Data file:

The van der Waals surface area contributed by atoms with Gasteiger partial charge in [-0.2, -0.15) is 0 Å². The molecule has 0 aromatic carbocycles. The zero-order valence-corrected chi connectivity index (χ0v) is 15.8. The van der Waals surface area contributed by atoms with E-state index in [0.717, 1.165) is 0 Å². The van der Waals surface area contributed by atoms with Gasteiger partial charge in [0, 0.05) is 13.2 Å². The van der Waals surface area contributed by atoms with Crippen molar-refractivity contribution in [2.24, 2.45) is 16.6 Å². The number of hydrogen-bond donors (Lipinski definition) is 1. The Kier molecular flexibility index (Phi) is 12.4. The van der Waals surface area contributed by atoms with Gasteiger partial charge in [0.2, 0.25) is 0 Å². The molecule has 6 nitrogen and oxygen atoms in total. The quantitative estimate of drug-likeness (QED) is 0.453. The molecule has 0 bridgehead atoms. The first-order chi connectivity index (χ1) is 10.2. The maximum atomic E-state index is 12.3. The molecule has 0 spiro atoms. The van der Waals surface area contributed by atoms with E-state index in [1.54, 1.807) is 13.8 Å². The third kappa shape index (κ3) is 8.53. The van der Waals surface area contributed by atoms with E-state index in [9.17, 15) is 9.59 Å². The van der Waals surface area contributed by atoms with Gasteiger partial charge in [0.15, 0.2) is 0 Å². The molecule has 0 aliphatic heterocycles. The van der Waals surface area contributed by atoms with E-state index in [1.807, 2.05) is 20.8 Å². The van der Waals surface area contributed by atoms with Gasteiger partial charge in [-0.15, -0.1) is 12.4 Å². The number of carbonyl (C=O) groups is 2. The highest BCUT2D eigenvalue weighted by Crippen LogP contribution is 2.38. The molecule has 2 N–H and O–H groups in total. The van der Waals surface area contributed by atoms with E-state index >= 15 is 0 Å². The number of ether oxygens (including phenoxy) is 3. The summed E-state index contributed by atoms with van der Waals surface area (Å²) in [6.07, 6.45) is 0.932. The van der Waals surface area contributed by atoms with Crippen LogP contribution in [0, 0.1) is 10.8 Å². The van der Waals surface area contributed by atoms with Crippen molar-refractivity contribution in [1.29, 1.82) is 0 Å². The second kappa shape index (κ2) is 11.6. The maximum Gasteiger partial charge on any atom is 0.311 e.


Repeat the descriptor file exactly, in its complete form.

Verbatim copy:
The van der Waals surface area contributed by atoms with Gasteiger partial charge in [-0.2, -0.15) is 0 Å². The molecule has 0 aromatic carbocycles. The zero-order valence-corrected chi connectivity index (χ0v) is 15.8. The van der Waals surface area contributed by atoms with E-state index in [0.717, 1.165) is 0 Å². The van der Waals surface area contributed by atoms with Gasteiger partial charge in [0, 0.05) is 13.2 Å². The van der Waals surface area contributed by atoms with Crippen molar-refractivity contribution in [2.24, 2.45) is 16.6 Å². The number of hydrogen-bond donors (Lipinski definition) is 1. The Kier molecular flexibility index (Phi) is 12.4. The van der Waals surface area contributed by atoms with Gasteiger partial charge in [0.2, 0.25) is 0 Å². The molecule has 6 nitrogen and oxygen atoms in total. The quantitative estimate of drug-likeness (QED) is 0.453. The molecule has 0 bridgehead atoms. The first-order chi connectivity index (χ1) is 10.2. The maximum atomic E-state index is 12.3. The molecule has 0 spiro atoms. The van der Waals surface area contributed by atoms with E-state index in [1.54, 1.807) is 13.8 Å². The third kappa shape index (κ3) is 8.53. The van der Waals surface area contributed by atoms with E-state index in [9.17, 15) is 9.59 Å². The van der Waals surface area contributed by atoms with Gasteiger partial charge in [0.15, 0.2) is 0 Å². The molecule has 0 aliphatic heterocycles. The van der Waals surface area contributed by atoms with E-state index in [1.807, 2.05) is 20.8 Å². The van der Waals surface area contributed by atoms with Gasteiger partial charge in [-0.15, -0.1) is 12.4 Å². The number of carbonyl (C=O) groups is 2. The highest BCUT2D eigenvalue weighted by Crippen LogP contribution is 2.38. The molecule has 2 N–H and O–H groups in total. The van der Waals surface area contributed by atoms with E-state index >= 15 is 0 Å². The number of ether oxygens (including phenoxy) is 3. The summed E-state index contributed by atoms with van der Waals surface area (Å²) in [6.07, 6.45) is 0.932. The van der Waals surface area contributed by atoms with Crippen LogP contribution in [0, 0.1) is 10.8 Å². The van der Waals surface area contributed by atoms with Crippen molar-refractivity contribution in [1.29, 1.82) is 0 Å². The second kappa shape index (κ2) is 11.6. The maximum Gasteiger partial charge on any atom is 0.311 e.